Calling For a Fair Catch: The Implications of the NFL Concussion Settlement

Calling For a Fair Catch: The Implications of the NFL Concussion Settlement

 By Clay Comley

            May 2nd of 2012 ushered in another beautiful day in Oceanside California. The Wednesday morning began as any other day in the peaceful town just outside of San Diego. The sun had risen and began welcoming the day’s first waves as they crashed against the beach. But for one resident, the peace was only moments from an abrupt end.

At 9:30 AM, after a morning workout, Megan Noderer returned to the beachside house she shared with her boyfriend expecting to find him just as she had left him… still sleeping in their bed.[1] However, as she entered the bedroom, she immediately knew that this morning was unlike any other. Her boyfriend was dead. 

            The man was Junior Seau, a former professional football player and one of the greatest linebackers the National Football League (“NFL”) had ever seen. During his career from 1990 – 2009, Seau racked up over 1,800 tackles including 56.5 sacks and had been selected for the NFL Pro Bowl 12 times.[2] Beloved by his hometown team, Seau led the San Diego Chargers to a Superbowl appearance after the 1994 season, was inducted into the Chargers Hall of Fame, and had his number, #55, retired by the franchise.[3] He was also known around town as a cheerful restaurant owner who enjoyed surfing and playing his ukulele.[4] Despite all of this success, on May 2nd 2012, Seau decided to take his life with a self-inflicted gunshot to the heart, and was pronounced Dead On Arrival by the emergency response team.[5] Without a suicide note left behind, the question was why.

After his death, the National Institutes of Health concluded that Seau had suffered from chronic traumatic encephalopathy (“CTE”), a progressively degenerative brain disease that results from multiple brain traumas which causes aggression, dementia, and depression.[6] Citing Seau’s disease as the cause of his untimely death, his family filed suit for wrongful death against the NFL in January of 2013.[7]

The Suits

Unfortunately, Junior Seau’s family’s suit was only one of numerous suits against the NFL related to brain injuries sustained while playing in the league. Other plaintiffs included former 2-time Superbowl champion quarterback Jim McMahon, former safety for the Atlanta falcons Ray Easterling, and Chicago Bear’s legendary safety Dave Duerson.[8] Both Easterling and Duerson also committed suicide with a self-inflicted gunshot. Even more alarming is the fact that almost 1/3 (over 4,500) of the NFL’s former players joined as plaintiffs in the class action.[9] All of these claims were based on claims that the NFL not only had knowledge of the negative long-term effects of these brain injuries, but also that the league “deliberately ignored and concealed them.”[10] The class action complaint also discusses the NFL’s Mild Traumatic Brain Injury Committee (“Committee”), and despite significant medical findings, that the Committee as well as the NFL failed to inform players of the findings and warn of the possibility of progressive injuries.[11] All of these claims were later removed to the federal court by the NFL and consolidated as In Re: National Football League Players’ Concussion Injury Litigation.[12] The NFL then filed a motion to dismiss with Judge Brody of the Eastern District of Pennsylvania arguing that due to collective bargaining agreements entered into by the players, this matter was unfit for trial and needed to be resolved through arbitration.[13] Before entering judgment on the NFL’s motion, Brody appointed a former federal judge to oversee a court-ordered mediation between the league and its former players.[14] On August 29th of this year, the parties had agreed to a settlement offer of $765 million, which would offer medical funds to the plaintiffs as well as any other players who satisfy the “baseline” cognitive exams.[15] Lastly, the plaintiffs agreed to release their right to pursue the legal claims against the NFL.[16]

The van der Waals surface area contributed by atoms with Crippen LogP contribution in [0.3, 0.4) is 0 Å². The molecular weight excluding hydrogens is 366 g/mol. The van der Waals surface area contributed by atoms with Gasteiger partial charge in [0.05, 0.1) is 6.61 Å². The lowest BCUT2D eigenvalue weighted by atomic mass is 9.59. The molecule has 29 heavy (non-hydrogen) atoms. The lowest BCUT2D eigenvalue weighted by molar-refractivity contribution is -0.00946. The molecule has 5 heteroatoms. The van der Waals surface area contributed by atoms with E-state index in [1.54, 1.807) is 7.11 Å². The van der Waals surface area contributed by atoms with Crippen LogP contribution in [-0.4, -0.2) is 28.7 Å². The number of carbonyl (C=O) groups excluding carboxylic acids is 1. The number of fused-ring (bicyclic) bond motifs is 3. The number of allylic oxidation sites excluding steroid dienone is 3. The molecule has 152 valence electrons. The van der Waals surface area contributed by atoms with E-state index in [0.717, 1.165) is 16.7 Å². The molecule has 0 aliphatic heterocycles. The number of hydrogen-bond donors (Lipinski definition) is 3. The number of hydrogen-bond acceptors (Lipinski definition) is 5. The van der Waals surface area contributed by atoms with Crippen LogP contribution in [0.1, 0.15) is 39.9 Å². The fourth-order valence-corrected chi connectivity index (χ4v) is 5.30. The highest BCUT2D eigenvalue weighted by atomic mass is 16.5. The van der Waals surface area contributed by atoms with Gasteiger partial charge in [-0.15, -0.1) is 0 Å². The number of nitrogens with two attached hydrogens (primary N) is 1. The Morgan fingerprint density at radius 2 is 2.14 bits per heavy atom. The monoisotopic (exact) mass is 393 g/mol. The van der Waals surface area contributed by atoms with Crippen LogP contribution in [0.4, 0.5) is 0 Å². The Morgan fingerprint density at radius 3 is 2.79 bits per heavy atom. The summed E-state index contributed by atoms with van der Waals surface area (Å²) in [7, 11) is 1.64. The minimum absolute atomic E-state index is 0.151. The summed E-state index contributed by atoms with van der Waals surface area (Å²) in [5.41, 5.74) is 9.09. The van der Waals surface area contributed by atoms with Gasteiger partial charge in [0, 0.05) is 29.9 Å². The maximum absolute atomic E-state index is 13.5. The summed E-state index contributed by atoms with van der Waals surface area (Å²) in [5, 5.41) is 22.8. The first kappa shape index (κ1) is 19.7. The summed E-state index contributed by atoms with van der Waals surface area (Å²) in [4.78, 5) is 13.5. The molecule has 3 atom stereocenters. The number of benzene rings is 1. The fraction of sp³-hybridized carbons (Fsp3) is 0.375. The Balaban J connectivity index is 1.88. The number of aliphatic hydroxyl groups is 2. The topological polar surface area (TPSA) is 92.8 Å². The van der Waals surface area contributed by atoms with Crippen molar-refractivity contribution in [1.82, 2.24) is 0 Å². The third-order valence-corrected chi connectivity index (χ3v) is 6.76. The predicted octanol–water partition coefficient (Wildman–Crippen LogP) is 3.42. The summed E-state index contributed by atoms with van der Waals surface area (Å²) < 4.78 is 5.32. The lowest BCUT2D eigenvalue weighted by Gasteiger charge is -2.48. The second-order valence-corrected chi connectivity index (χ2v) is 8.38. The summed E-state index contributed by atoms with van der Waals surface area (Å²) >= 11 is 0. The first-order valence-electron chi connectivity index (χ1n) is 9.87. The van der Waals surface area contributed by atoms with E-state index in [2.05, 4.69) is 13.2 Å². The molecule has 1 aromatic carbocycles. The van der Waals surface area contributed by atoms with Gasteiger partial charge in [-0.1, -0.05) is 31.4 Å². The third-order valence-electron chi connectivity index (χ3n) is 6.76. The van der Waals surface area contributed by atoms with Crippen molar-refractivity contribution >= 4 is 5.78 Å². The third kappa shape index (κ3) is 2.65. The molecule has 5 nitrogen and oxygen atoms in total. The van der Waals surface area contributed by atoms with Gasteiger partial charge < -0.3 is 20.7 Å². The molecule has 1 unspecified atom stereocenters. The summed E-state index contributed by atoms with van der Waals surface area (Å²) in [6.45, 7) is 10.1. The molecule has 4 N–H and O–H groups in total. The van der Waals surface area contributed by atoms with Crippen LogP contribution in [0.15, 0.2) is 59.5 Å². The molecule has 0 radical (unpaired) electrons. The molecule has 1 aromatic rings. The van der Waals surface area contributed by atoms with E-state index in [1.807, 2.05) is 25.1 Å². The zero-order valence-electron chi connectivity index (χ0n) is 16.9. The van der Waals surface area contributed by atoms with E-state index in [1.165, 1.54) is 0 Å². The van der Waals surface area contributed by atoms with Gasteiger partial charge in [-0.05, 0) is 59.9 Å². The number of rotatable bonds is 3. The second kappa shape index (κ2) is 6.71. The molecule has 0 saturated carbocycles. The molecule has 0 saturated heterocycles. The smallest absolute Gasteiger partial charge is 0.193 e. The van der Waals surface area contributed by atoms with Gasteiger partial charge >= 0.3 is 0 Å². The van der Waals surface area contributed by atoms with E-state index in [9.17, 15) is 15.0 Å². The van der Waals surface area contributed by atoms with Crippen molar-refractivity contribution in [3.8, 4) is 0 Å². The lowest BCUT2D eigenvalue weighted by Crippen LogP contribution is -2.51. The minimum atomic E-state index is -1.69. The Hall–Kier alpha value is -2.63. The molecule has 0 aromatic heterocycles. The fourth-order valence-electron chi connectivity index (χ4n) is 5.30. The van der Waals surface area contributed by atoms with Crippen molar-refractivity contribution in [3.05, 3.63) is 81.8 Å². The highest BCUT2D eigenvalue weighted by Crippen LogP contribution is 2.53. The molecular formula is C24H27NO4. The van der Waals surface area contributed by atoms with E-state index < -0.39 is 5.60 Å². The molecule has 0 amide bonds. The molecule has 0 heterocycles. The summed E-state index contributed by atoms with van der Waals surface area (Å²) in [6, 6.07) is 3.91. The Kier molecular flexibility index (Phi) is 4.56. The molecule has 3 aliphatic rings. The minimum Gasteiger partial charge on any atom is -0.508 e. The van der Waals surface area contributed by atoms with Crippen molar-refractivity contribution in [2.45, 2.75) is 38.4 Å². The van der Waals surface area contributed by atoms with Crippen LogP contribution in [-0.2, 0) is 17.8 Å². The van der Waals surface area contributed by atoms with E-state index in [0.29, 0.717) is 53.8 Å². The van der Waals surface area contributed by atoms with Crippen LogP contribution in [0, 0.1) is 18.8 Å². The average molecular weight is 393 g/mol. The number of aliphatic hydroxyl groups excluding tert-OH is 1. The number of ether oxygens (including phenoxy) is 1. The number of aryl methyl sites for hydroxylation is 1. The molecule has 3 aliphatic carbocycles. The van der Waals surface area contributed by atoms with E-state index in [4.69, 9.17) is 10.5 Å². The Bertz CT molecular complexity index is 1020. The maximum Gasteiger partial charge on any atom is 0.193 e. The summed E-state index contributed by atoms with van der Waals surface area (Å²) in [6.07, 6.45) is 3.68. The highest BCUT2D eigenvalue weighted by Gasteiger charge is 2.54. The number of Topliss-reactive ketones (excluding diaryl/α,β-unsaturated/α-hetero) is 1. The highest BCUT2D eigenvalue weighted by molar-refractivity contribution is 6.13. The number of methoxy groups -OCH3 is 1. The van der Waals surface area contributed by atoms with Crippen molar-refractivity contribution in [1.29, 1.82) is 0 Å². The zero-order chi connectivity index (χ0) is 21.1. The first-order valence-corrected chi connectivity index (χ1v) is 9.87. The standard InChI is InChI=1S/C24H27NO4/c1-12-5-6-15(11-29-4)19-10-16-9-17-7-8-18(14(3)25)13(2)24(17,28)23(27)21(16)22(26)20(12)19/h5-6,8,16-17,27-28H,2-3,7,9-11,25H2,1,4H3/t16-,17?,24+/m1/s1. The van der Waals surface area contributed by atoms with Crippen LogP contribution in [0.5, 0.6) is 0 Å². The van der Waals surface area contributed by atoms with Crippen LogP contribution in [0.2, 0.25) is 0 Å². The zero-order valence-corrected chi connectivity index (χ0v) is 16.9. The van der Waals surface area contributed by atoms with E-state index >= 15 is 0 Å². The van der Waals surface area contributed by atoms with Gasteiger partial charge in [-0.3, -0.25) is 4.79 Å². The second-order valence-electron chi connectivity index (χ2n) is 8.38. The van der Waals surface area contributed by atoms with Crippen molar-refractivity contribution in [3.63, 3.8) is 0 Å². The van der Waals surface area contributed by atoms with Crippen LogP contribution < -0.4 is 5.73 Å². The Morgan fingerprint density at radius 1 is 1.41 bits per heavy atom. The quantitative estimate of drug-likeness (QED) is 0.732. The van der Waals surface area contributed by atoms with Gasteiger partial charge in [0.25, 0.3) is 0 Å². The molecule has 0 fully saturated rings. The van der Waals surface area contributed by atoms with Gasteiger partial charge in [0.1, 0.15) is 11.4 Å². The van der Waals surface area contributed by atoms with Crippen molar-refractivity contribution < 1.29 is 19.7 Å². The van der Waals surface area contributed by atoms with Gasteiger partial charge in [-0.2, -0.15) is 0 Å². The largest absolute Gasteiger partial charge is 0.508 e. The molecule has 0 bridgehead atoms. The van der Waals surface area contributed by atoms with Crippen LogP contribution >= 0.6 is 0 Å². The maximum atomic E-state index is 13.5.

Why Settle?

            Settlement has increasingly become a popular resolution in the U.S. legal system. With a “full settlement”, as the parties reached here, the plaintiffs are offered some form of damages while simultaneously dropping all claims against the defendant.[17] But due to the controversial nature of this matter and the extensive media involvement with a suit against a household name like the NFL, this settlement has received mixed criticism. Numerous people have criticized the settlement, either as a low-ball cop-out for the NFL, or an exorbitant amount for players who knew what they were getting into with a high-contact sport like football.[18] Thus, the main question remains why did both parties agree to settle these extremely serious and sometimes fatal issues?

            The truth is both parties needed this matter settled, but for extremely different reasons. According to the court-appointed mediator, formal U.S. District Judge Layn Phillips, “[B]oth sides recognized that it would be far more productive to get out of court and do something good for retired players with medical needs and focus on the future of the game and making it safer.”[19] As Phillips states, settlement prevented both sides from spending copious amounts of time and money in further litigation with an uncertain future. “A price must be paid for seeing the case through final judgment. Once that cost is estimated, then the possible results must be anticipated and the risks of an undesirable result calculated.”[20] Here, both sides recognized their predicament in a nationally-known lawsuit that involves injured plaintiffs in need of medical care. Both the NFL and its former players had extremely significant incentives to settle this matter.